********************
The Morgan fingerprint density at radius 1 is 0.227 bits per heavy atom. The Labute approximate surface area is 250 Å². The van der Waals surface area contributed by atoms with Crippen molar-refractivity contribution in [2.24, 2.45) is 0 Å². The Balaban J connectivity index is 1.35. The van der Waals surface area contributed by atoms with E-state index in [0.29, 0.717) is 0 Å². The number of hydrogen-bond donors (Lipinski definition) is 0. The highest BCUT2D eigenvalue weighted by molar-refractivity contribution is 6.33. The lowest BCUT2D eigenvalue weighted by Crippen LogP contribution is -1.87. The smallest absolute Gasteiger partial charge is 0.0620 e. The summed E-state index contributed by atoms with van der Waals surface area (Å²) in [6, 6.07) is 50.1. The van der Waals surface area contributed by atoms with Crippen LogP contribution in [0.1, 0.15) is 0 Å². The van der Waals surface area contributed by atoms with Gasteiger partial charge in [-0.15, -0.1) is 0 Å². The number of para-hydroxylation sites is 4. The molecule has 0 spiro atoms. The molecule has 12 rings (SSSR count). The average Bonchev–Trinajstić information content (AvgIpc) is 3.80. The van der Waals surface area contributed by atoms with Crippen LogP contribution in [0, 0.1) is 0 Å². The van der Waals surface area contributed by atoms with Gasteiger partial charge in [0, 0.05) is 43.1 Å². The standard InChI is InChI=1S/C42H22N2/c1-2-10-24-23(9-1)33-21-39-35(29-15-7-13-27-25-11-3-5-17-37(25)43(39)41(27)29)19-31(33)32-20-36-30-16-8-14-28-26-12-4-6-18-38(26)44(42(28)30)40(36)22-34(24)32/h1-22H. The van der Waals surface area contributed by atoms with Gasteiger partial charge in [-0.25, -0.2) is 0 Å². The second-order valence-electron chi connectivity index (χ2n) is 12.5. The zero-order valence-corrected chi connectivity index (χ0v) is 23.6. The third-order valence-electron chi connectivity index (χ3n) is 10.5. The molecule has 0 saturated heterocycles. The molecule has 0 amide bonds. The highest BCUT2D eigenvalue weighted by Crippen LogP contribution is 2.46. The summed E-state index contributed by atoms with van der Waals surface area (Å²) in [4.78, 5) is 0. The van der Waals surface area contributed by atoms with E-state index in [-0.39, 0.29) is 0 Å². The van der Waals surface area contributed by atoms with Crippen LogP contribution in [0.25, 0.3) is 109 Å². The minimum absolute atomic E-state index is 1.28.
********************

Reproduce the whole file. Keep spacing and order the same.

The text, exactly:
The Morgan fingerprint density at radius 1 is 0.227 bits per heavy atom. The Labute approximate surface area is 250 Å². The van der Waals surface area contributed by atoms with Crippen molar-refractivity contribution in [2.24, 2.45) is 0 Å². The Balaban J connectivity index is 1.35. The van der Waals surface area contributed by atoms with E-state index in [0.29, 0.717) is 0 Å². The number of hydrogen-bond donors (Lipinski definition) is 0. The highest BCUT2D eigenvalue weighted by molar-refractivity contribution is 6.33. The lowest BCUT2D eigenvalue weighted by Crippen LogP contribution is -1.87. The smallest absolute Gasteiger partial charge is 0.0620 e. The summed E-state index contributed by atoms with van der Waals surface area (Å²) in [6, 6.07) is 50.1. The van der Waals surface area contributed by atoms with Crippen LogP contribution in [0.1, 0.15) is 0 Å². The van der Waals surface area contributed by atoms with Gasteiger partial charge in [-0.15, -0.1) is 0 Å². The number of para-hydroxylation sites is 4. The molecule has 0 spiro atoms. The molecule has 12 rings (SSSR count). The average Bonchev–Trinajstić information content (AvgIpc) is 3.80. The van der Waals surface area contributed by atoms with Crippen LogP contribution in [0, 0.1) is 0 Å². The van der Waals surface area contributed by atoms with Gasteiger partial charge in [0, 0.05) is 43.1 Å². The standard InChI is InChI=1S/C42H22N2/c1-2-10-24-23(9-1)33-21-39-35(29-15-7-13-27-25-11-3-5-17-37(25)43(39)41(27)29)19-31(33)32-20-36-30-16-8-14-28-26-12-4-6-18-38(26)44(42(28)30)40(36)22-34(24)32/h1-22H. The van der Waals surface area contributed by atoms with Gasteiger partial charge in [-0.25, -0.2) is 0 Å². The second-order valence-electron chi connectivity index (χ2n) is 12.5. The zero-order valence-corrected chi connectivity index (χ0v) is 23.6. The third-order valence-electron chi connectivity index (χ3n) is 10.5. The molecule has 0 saturated heterocycles. The molecule has 0 amide bonds. The highest BCUT2D eigenvalue weighted by Crippen LogP contribution is 2.46. The summed E-state index contributed by atoms with van der Waals surface area (Å²) in [4.78, 5) is 0. The van der Waals surface area contributed by atoms with E-state index in [-0.39, 0.29) is 0 Å². The van der Waals surface area contributed by atoms with Crippen LogP contribution in [0.25, 0.3) is 109 Å². The minimum absolute atomic E-state index is 1.28.